Peng, Z., L. M. Wang, S. K. Lau, and A. M. Steinbach. (2013) “Effects of reverberation and noise on speech comprehension by native and non-native English-speaking listeners.” 21st International Congress on Acoustics; Montreal, Canada; June 2-7, 2013.
Proceedings of Meetings on Acoustics Volume 19, 2013; DOI: 10.1121/1.4800071
Previous studies have demonstrated the negative impact of adverse signal-to-noise-ratios on non-native English-speaking listeners' performance on speech recognition using recall tasks, as well as implied that comprehension skills were more impaired than recognition skills under reverberation and noise. The authors have themselves previously conducted a pilot study on three native and three non-native Englishspeaking listeners to examine the effects of reverberation and noise using speech comprehension tasks. Those results suggested that speech comprehension performance is worse under longer reverberation times (RT), and that a longer RT is more detrimental to speech comprehension by non-native listeners than native listeners. This paper reports on the refined full study, in which a larger number (up to 30) of each group was tested. Each participant was exposed to 15 acoustic conditions, created from combinations of five RTs (0.4 to 1.2 seconds) and three background noise levels (RC-30, 40 and 50). Speech comprehension performance under each condition was recorded. Confounders related to general speech comprehension abilities were screened for, including listening span, oral comprehension abilities and English verbal skills. Results are presented and compared between native and non-native listeners. [Work supported by a UNL Durham School Seed Grant and the Paul S. Veneklasen Research Foundation.]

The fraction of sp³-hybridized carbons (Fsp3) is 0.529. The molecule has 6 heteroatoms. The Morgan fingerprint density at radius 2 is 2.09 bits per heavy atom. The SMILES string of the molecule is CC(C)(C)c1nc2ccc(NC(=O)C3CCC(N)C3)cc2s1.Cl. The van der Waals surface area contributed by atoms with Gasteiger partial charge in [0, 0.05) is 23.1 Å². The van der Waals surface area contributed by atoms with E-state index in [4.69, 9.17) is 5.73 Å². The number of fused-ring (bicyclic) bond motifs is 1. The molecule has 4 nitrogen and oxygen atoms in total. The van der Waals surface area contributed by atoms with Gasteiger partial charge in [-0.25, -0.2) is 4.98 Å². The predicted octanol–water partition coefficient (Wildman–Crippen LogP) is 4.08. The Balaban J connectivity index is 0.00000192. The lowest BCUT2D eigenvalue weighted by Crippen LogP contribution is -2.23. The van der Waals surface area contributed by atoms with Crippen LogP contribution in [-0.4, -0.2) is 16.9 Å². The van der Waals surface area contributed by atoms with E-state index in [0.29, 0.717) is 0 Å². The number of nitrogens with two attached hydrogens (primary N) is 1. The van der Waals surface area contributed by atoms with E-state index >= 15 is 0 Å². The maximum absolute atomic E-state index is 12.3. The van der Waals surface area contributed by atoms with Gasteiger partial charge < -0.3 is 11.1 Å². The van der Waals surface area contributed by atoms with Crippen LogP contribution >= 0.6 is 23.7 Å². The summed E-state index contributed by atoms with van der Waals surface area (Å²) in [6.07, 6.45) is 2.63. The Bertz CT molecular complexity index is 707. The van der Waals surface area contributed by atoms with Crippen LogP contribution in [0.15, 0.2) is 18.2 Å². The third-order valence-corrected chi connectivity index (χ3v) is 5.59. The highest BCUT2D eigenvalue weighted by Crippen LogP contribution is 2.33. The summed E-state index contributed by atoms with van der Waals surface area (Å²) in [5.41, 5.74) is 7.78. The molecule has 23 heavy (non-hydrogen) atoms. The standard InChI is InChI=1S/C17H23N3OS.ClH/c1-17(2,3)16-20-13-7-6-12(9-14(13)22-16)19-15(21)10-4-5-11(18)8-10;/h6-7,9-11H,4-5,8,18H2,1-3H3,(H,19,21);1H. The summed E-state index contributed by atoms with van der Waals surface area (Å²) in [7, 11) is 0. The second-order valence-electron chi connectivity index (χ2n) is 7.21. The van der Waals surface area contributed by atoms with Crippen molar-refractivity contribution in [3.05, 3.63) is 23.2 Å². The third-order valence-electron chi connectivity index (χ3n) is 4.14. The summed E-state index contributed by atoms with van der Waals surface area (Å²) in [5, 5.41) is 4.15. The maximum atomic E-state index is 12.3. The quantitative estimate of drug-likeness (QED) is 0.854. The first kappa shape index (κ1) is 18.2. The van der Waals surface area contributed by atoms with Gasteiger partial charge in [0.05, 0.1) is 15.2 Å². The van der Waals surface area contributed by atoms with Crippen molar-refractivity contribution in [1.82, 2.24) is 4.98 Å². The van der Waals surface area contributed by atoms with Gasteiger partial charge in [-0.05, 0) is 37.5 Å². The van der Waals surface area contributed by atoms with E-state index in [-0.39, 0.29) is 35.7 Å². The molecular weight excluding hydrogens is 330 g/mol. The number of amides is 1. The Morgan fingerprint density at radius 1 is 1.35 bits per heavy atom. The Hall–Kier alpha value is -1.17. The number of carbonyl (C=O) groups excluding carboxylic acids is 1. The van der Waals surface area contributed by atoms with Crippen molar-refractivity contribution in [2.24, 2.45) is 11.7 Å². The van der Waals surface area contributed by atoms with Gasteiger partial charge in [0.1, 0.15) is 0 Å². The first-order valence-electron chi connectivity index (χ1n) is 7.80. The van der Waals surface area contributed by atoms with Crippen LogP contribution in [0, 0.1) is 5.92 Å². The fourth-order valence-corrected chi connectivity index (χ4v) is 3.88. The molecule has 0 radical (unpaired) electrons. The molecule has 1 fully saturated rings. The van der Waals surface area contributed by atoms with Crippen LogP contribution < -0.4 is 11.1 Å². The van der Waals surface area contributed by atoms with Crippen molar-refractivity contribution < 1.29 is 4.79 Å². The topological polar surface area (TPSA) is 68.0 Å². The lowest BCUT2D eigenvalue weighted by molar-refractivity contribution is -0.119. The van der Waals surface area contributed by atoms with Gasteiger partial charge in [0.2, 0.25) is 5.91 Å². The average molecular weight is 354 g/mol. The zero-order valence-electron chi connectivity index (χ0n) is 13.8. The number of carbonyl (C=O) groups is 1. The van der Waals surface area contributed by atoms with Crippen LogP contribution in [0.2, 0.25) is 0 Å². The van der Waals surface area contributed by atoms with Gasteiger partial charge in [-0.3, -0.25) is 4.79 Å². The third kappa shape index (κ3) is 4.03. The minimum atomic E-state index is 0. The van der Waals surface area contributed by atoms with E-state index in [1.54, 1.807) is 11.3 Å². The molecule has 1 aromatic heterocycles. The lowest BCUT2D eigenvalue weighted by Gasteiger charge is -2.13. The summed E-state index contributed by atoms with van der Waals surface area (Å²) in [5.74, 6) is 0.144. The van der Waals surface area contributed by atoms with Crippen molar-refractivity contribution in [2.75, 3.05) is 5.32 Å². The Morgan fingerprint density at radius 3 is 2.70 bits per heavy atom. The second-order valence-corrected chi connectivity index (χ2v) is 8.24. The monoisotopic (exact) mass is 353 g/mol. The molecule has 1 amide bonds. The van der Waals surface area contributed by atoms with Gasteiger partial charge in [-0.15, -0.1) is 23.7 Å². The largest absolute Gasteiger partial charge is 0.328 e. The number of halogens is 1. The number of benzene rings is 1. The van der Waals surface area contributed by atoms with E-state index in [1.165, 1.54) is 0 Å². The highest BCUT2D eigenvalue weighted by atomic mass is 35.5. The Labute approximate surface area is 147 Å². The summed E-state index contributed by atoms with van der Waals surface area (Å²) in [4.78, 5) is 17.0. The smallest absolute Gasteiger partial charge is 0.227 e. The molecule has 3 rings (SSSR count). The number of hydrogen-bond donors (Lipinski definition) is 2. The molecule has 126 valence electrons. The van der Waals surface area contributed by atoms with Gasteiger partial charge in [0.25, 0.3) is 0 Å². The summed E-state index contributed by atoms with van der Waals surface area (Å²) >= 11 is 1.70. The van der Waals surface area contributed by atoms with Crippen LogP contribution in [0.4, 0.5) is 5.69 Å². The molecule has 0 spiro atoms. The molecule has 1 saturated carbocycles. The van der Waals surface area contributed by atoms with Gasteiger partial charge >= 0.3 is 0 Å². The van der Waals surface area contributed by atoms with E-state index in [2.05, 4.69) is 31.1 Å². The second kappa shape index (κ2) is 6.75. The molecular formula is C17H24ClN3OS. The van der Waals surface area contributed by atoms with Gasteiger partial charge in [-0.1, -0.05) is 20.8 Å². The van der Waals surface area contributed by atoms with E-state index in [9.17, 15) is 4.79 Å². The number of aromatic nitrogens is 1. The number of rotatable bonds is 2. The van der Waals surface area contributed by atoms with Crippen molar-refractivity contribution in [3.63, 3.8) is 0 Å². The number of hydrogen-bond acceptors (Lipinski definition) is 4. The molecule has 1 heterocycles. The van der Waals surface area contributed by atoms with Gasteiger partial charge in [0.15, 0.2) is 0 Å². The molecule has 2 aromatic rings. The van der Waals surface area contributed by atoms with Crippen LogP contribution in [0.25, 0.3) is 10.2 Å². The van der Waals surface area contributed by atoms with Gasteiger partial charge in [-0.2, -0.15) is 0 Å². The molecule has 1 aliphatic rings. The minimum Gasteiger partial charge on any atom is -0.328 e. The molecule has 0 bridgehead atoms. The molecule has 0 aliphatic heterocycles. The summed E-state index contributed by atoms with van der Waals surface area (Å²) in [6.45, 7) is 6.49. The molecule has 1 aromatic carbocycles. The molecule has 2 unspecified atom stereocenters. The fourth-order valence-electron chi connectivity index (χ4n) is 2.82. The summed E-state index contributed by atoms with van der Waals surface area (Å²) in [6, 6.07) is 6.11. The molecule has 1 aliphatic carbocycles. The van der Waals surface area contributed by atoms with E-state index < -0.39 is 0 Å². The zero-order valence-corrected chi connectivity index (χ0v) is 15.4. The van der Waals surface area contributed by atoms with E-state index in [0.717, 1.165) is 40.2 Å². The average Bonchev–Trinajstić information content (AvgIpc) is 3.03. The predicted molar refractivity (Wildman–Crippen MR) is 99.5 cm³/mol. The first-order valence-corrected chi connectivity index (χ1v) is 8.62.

Available at: http://works.bepress.com/lilymwang/37/